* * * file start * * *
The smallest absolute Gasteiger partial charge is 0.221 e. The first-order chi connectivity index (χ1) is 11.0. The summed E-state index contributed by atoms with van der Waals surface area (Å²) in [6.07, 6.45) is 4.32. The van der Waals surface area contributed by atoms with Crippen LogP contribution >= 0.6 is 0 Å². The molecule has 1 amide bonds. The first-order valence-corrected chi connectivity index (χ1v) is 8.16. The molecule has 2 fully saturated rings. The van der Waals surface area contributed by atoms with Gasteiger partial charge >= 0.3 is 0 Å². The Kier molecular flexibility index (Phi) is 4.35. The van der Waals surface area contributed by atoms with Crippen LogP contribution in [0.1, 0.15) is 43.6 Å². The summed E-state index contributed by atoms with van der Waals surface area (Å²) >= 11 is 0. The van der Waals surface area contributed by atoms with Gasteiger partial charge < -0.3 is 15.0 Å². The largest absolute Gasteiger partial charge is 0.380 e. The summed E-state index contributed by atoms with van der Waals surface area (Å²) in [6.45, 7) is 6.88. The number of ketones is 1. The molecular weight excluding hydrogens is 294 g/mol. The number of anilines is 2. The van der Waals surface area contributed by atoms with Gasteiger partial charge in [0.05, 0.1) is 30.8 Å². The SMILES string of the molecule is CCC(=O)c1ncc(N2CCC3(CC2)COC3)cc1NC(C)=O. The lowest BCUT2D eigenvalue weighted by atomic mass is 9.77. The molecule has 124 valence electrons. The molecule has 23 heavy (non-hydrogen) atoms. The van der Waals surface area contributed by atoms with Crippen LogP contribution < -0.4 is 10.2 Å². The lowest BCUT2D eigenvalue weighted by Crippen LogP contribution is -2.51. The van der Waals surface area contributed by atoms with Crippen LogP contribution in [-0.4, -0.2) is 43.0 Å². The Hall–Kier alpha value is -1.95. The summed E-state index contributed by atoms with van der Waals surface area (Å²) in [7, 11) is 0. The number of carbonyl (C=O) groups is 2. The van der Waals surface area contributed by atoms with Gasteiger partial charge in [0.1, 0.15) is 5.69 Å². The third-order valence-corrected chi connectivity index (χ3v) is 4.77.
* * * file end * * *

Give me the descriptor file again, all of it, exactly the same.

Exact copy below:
The smallest absolute Gasteiger partial charge is 0.221 e. The first-order chi connectivity index (χ1) is 11.0. The summed E-state index contributed by atoms with van der Waals surface area (Å²) in [6.07, 6.45) is 4.32. The van der Waals surface area contributed by atoms with Crippen LogP contribution >= 0.6 is 0 Å². The molecule has 1 amide bonds. The first-order valence-corrected chi connectivity index (χ1v) is 8.16. The molecule has 2 fully saturated rings. The van der Waals surface area contributed by atoms with Gasteiger partial charge >= 0.3 is 0 Å². The Kier molecular flexibility index (Phi) is 4.35. The van der Waals surface area contributed by atoms with Crippen LogP contribution in [0.1, 0.15) is 43.6 Å². The summed E-state index contributed by atoms with van der Waals surface area (Å²) >= 11 is 0. The van der Waals surface area contributed by atoms with Gasteiger partial charge < -0.3 is 15.0 Å². The largest absolute Gasteiger partial charge is 0.380 e. The summed E-state index contributed by atoms with van der Waals surface area (Å²) in [6.45, 7) is 6.88. The number of ketones is 1. The molecular weight excluding hydrogens is 294 g/mol. The number of anilines is 2. The van der Waals surface area contributed by atoms with Gasteiger partial charge in [0.05, 0.1) is 30.8 Å². The SMILES string of the molecule is CCC(=O)c1ncc(N2CCC3(CC2)COC3)cc1NC(C)=O. The lowest BCUT2D eigenvalue weighted by atomic mass is 9.77. The molecule has 124 valence electrons. The molecule has 23 heavy (non-hydrogen) atoms. The van der Waals surface area contributed by atoms with Crippen LogP contribution < -0.4 is 10.2 Å². The lowest BCUT2D eigenvalue weighted by Crippen LogP contribution is -2.51. The van der Waals surface area contributed by atoms with Crippen LogP contribution in [-0.4, -0.2) is 43.0 Å². The Hall–Kier alpha value is -1.95. The summed E-state index contributed by atoms with van der Waals surface area (Å²) in [7, 11) is 0. The number of carbonyl (C=O) groups is 2. The van der Waals surface area contributed by atoms with Gasteiger partial charge in [0.1, 0.15) is 5.69 Å². The third-order valence-corrected chi connectivity index (χ3v) is 4.77.